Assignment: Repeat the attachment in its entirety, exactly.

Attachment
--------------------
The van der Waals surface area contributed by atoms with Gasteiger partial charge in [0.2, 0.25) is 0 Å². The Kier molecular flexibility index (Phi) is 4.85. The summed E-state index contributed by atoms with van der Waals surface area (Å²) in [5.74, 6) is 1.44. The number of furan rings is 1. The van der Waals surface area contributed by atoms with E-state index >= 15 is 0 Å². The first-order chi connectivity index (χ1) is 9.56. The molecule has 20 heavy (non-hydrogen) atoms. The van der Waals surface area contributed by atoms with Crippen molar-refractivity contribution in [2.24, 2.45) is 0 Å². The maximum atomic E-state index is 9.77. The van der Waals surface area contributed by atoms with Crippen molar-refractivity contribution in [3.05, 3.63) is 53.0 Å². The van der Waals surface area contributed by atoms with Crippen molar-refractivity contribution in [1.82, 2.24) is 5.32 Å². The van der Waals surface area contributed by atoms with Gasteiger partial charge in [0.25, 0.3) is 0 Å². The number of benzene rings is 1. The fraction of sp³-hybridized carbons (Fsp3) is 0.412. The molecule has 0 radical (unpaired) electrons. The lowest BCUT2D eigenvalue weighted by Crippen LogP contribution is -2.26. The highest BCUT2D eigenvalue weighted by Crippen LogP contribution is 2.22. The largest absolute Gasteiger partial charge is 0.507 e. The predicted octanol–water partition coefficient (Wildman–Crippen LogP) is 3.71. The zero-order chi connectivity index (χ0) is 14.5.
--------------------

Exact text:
The van der Waals surface area contributed by atoms with Gasteiger partial charge in [0.2, 0.25) is 0 Å². The Kier molecular flexibility index (Phi) is 4.85. The summed E-state index contributed by atoms with van der Waals surface area (Å²) in [5.74, 6) is 1.44. The number of furan rings is 1. The van der Waals surface area contributed by atoms with E-state index >= 15 is 0 Å². The first-order chi connectivity index (χ1) is 9.56. The molecule has 20 heavy (non-hydrogen) atoms. The van der Waals surface area contributed by atoms with Crippen molar-refractivity contribution in [2.24, 2.45) is 0 Å². The maximum atomic E-state index is 9.77. The van der Waals surface area contributed by atoms with Crippen molar-refractivity contribution in [3.05, 3.63) is 53.0 Å². The van der Waals surface area contributed by atoms with Crippen molar-refractivity contribution in [1.82, 2.24) is 5.32 Å². The van der Waals surface area contributed by atoms with Gasteiger partial charge in [0.25, 0.3) is 0 Å². The number of benzene rings is 1. The fraction of sp³-hybridized carbons (Fsp3) is 0.412. The molecule has 0 radical (unpaired) electrons. The lowest BCUT2D eigenvalue weighted by Crippen LogP contribution is -2.26. The highest BCUT2D eigenvalue weighted by Crippen LogP contribution is 2.22. The largest absolute Gasteiger partial charge is 0.507 e. The predicted octanol–water partition coefficient (Wildman–Crippen LogP) is 3.71. The zero-order chi connectivity index (χ0) is 14.5.